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  1. Which of the following is NOT a characteristic of stratified random sampling?

(A) Random sampling is part of the sampling procedure.

(B) The population is divided into groups of units that are similar on some characteristic.

(C) The strata are based on facts known before the sample is selected.

(D) Each individual unit in the population belongs to one and only one of the strata.

(E) Every possible subset of the population, of the desired sample size, has an equal chance of being selected.

The correct answer is (e), but why (e)? isn't every subset of the population has an equal chance of being selected. the idea of stratified sampling?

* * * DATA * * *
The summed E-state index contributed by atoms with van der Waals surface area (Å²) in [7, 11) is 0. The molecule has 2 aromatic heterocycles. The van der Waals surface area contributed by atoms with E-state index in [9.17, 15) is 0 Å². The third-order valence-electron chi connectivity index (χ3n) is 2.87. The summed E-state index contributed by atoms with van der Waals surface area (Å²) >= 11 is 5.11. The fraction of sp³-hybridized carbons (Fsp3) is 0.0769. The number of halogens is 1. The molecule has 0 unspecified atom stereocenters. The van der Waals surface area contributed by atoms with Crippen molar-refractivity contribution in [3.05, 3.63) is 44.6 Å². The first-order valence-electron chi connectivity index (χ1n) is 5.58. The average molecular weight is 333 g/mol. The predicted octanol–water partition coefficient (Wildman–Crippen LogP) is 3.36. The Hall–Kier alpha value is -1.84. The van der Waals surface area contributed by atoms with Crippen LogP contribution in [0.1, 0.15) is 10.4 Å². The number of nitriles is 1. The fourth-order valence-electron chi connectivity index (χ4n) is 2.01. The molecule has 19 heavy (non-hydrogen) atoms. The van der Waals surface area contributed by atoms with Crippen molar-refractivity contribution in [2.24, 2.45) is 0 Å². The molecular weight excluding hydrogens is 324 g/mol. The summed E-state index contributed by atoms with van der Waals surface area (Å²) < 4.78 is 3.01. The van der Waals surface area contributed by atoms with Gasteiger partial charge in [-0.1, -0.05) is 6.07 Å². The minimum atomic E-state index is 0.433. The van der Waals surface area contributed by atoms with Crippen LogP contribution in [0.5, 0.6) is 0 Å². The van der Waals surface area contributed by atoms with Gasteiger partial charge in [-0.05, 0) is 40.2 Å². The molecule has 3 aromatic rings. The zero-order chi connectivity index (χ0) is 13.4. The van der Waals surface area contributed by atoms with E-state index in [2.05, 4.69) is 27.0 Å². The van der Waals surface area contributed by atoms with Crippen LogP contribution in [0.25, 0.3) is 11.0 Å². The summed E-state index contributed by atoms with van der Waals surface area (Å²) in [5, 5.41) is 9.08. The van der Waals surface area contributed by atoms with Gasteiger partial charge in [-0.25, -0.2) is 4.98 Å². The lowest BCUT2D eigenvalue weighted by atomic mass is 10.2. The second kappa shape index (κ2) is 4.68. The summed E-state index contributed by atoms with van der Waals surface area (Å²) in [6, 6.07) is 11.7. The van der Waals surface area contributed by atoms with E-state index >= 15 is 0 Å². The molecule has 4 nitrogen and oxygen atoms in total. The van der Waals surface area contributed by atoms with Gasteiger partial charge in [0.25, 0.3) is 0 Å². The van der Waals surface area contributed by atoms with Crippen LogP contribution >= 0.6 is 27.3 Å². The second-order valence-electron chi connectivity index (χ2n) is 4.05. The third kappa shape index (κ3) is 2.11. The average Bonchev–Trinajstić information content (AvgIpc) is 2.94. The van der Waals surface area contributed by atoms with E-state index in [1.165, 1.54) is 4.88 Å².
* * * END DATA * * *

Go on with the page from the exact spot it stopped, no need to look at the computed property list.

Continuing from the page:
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Stratified sampling allocates a part of the sample to each stratum. So, for example, subsets where you allocate the whole sample to one stratum has probability zero of being selected. – Stefan Hansen Oct 21 '12 at 14:56

The correct answer is $E$.

For stratified random sampling, we get to choose the sample size for each stratum. By picking larger/smaller numbers for one group, we're changing their probability of being selected without changing anyone else's. That means that (unless by coincidence) the chance of different samples being selected is not the same.

It seems like you're thinking of 'simple random sampling'. That has the property of independence, which means that every possible subset of the sample size has the same chance of occurring. While simple random sampling is used in stratified random sampling, the extra leeway in picking the sample sizes for each strata changes the independence property, and means choice $E$ is not true.

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